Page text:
( The writer is Additional Secretary (retd), Cabinet Secretariat, Govt. of India, New Delhi, and, presently, Director, Institute For Topical Studies, Chennai, and Associate of the Chennai Centre For China Studies. E-Mail: _


Navy talent drive fuels carrier buzz

Source: Global Times
May 11 2011

By Zhu Shanshan

A recent pledge by the navy to find top talents to upgrade its weaponry has led to new speculation that China plans to build its first aircraft carrier, a key move that would pave the way for a blue-water maritime force.

The People's Liberation Army (PLA)Navy is seeking to recruit more than 2,000 PhD degree holders in the next five years, Xia Ping, head of the Navy Personnel Department, said Monday at a military conference.

The military already cultivated more than 1,000 commanders and technical personnel to develop and operate new batches of marine weaponry, including "large surface combat ships," nuclear submarines and new warplanes, between 2005 and 2010, Xia said, without identifying the weapons.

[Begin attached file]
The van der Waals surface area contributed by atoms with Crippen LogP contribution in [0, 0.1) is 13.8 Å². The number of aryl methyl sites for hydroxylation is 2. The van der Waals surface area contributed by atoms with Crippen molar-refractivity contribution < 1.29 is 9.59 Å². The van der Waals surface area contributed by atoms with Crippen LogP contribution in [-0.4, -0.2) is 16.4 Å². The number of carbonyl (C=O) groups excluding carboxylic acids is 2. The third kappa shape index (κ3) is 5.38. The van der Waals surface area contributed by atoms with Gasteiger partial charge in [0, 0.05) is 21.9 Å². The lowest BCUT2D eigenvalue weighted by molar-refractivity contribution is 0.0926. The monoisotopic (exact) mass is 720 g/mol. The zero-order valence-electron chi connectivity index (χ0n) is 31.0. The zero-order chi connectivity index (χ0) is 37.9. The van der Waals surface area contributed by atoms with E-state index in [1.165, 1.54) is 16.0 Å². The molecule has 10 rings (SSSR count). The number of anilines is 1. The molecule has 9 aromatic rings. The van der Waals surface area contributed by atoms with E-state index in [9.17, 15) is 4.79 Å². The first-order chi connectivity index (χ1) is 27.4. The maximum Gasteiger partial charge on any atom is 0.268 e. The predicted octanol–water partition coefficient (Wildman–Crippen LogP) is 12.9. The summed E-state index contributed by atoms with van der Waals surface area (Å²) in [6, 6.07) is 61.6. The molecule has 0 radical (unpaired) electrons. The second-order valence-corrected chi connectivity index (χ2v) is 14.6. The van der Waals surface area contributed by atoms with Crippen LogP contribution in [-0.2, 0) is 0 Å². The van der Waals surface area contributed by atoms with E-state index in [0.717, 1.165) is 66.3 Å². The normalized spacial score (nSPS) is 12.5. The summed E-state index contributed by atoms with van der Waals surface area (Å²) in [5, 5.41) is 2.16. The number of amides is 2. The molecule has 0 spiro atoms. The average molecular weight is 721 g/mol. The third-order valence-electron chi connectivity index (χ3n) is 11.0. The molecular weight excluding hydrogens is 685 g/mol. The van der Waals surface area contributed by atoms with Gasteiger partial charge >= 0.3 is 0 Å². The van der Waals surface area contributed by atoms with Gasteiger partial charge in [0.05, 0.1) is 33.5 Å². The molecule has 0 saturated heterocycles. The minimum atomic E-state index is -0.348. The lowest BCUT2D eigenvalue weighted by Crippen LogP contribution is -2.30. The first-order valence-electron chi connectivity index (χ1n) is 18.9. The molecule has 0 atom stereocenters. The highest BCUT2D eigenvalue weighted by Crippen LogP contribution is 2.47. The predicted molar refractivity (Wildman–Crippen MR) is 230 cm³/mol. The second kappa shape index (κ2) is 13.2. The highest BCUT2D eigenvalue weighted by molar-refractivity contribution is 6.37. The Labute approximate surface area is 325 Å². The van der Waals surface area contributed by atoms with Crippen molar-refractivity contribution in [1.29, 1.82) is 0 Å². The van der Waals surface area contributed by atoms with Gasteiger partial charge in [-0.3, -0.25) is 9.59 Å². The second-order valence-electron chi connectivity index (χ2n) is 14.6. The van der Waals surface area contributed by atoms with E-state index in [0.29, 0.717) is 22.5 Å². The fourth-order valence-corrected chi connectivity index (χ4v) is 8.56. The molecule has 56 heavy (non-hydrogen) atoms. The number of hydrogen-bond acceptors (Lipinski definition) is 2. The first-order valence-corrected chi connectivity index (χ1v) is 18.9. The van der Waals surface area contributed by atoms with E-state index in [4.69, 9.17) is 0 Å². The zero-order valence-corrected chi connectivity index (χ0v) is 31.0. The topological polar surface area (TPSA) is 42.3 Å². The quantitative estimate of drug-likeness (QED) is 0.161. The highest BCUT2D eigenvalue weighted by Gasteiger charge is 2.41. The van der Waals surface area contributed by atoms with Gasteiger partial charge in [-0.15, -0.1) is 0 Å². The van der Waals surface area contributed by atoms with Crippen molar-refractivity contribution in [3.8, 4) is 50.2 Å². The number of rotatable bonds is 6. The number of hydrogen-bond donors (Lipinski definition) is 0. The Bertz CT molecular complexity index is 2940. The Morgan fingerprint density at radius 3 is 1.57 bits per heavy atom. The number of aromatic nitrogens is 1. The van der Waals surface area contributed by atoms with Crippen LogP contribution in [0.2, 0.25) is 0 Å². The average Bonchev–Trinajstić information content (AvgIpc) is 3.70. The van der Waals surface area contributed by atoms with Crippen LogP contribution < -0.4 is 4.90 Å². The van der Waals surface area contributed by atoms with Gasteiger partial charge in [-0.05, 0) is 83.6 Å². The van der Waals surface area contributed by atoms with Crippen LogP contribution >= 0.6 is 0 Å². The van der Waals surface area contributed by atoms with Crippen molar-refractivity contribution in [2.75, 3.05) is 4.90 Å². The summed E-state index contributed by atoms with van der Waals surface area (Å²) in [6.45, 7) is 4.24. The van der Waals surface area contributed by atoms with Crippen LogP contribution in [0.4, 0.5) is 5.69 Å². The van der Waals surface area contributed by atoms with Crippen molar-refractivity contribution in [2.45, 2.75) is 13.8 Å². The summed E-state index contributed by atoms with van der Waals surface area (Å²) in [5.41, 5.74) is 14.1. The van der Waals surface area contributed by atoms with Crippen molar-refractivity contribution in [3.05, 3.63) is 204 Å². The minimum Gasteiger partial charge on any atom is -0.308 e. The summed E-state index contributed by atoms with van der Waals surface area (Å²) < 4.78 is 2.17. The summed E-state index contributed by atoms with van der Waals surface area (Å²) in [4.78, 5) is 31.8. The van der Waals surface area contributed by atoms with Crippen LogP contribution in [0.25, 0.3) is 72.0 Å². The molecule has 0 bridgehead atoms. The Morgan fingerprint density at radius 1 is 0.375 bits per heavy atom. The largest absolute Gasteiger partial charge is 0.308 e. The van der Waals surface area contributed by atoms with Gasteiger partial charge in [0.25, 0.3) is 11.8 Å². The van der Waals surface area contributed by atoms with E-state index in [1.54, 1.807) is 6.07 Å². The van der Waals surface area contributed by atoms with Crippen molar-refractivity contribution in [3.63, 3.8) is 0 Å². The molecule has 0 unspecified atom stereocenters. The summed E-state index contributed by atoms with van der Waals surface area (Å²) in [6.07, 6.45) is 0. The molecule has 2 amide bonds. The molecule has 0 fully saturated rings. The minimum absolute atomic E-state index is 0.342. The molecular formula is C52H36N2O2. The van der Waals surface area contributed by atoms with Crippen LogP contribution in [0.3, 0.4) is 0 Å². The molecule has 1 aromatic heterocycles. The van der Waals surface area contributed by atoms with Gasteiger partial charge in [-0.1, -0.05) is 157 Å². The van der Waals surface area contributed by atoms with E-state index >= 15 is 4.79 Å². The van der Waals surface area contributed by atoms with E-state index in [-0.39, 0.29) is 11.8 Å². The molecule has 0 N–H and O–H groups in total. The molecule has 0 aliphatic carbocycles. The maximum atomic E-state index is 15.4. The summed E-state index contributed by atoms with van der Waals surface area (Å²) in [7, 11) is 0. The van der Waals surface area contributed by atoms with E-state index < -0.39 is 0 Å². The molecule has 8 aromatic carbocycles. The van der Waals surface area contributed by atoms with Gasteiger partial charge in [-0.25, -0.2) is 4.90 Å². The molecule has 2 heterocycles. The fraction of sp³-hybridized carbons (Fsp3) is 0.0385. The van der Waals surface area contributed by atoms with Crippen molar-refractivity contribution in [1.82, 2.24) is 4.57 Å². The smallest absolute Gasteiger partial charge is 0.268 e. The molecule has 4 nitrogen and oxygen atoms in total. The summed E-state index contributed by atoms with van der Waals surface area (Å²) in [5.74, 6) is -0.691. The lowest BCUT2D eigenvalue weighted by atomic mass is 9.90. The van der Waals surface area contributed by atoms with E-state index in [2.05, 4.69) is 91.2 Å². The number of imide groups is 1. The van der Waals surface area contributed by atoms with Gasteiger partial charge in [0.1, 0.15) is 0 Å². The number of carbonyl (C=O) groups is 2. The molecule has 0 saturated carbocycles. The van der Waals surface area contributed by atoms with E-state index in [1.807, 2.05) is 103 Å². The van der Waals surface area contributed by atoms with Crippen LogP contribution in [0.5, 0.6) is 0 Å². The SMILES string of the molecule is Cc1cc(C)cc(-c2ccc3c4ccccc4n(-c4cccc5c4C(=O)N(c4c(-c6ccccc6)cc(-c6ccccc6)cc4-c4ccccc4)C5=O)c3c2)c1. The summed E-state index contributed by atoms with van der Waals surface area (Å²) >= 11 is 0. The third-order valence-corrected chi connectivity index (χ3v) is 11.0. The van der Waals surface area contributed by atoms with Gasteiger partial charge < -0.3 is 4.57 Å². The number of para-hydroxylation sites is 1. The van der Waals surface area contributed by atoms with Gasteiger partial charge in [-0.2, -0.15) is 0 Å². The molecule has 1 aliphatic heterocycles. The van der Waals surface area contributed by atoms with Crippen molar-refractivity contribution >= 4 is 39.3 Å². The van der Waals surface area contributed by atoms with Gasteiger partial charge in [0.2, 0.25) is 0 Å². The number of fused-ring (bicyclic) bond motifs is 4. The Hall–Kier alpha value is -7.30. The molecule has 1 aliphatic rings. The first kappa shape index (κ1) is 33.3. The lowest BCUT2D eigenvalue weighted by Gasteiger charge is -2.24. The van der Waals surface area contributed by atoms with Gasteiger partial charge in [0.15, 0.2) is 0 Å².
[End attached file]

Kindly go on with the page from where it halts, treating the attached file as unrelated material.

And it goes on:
Such plans to build a talent pool for large surface combat ships have served to reinforce widespread assumptions of the launch of an aircraft carrier later in the year, analysts suggested.

Indications of the carrier's development were believed to have begun in 2009 when Navy Commander Admiral Wu Shengli announced a development plan for large surface warships.

In an interview with the Xinhua News Agency that year ahead of the Chinese Navy's 60th founding anniversary, Wu revealed the army's ambition to accelerate its development of advanced weapons, including large surface warships.

But Wu did not specify if the plan included the development of an aircraft carrier, with media reports only citing him as defining large surface combat ships as those with a displacement of more than 10,000 tons.

Zhang Zhaozhong, a professor at the PLA National Defense University, told China Central Television that a large-scale destroyer already in service definitely falls into such a category, and an aircraft carrier with a displacement ranging from 60,000 tons to 100,000 tons based on US standards could also be included.

No further information was available on Tuesday when the Global Times contacted the Navy to ask if the training of talents has anything to do with the potential development of China's first aircraft carrier.

Li Jie, a researcher at the Chinese Naval Research Institute, told the Global Times on Tuesday that a large-scale naval surface force mainly refers to heavy-tonnage vessels including cruisers, amphibious assault ships, destroyers and aircraft carriers.

"Dock landing ships are the most common ones in the current navy's fleet," Li said.

"China's future development of an aircraft carrier can't be ruled out," he said.